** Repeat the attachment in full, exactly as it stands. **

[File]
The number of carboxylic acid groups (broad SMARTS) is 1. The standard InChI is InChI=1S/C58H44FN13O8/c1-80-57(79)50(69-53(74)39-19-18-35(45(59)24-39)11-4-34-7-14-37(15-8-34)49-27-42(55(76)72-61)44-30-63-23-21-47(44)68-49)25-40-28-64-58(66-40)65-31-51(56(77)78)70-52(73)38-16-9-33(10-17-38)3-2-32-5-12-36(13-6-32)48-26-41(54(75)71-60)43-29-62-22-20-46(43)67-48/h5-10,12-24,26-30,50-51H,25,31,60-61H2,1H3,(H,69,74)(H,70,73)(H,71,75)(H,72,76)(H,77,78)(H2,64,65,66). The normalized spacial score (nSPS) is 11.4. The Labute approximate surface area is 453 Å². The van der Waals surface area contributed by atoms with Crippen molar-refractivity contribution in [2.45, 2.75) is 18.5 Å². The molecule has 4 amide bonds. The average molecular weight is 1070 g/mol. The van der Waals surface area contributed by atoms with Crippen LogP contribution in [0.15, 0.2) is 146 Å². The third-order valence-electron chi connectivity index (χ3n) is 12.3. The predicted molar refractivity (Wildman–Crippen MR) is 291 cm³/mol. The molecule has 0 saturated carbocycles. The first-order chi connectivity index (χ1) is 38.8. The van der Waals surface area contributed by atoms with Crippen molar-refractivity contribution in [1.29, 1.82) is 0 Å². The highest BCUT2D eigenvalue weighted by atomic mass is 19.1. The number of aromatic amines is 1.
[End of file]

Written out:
The number of carboxylic acid groups (broad SMARTS) is 1. The standard InChI is InChI=1S/C58H44FN13O8/c1-80-57(79)50(69-53(74)39-19-18-35(45(59)24-39)11-4-34-7-14-37(15-8-34)49-27-42(55(76)72-61)44-30-63-23-21-47(44)68-49)25-40-28-64-58(66-40)65-31-51(56(77)78)70-52(73)38-16-9-33(10-17-38)3-2-32-5-12-36(13-6-32)48-26-41(54(75)71-60)43-29-62-22-20-46(43)67-48/h5-10,12-24,26-30,50-51H,25,31,60-61H2,1H3,(H,69,74)(H,70,73)(H,71,75)(H,72,76)(H,77,78)(H2,64,65,66). The normalized spacial score (nSPS) is 11.4. The Labute approximate surface area is 453 Å². The van der Waals surface area contributed by atoms with Crippen molar-refractivity contribution in [2.45, 2.75) is 18.5 Å². The molecule has 4 amide bonds. The average molecular weight is 1070 g/mol. The van der Waals surface area contributed by atoms with Crippen LogP contribution in [0.15, 0.2) is 146 Å². The third-order valence-electron chi connectivity index (χ3n) is 12.3. The predicted molar refractivity (Wildman–Crippen MR) is 291 cm³/mol. The molecule has 0 saturated carbocycles. The first-order chi connectivity index (χ1) is 38.8. The van der Waals surface area contributed by atoms with Crippen molar-refractivity contribution in [1.29, 1.82) is 0 Å². The highest BCUT2D eigenvalue weighted by atomic mass is 19.1. The number of aromatic amines is 1.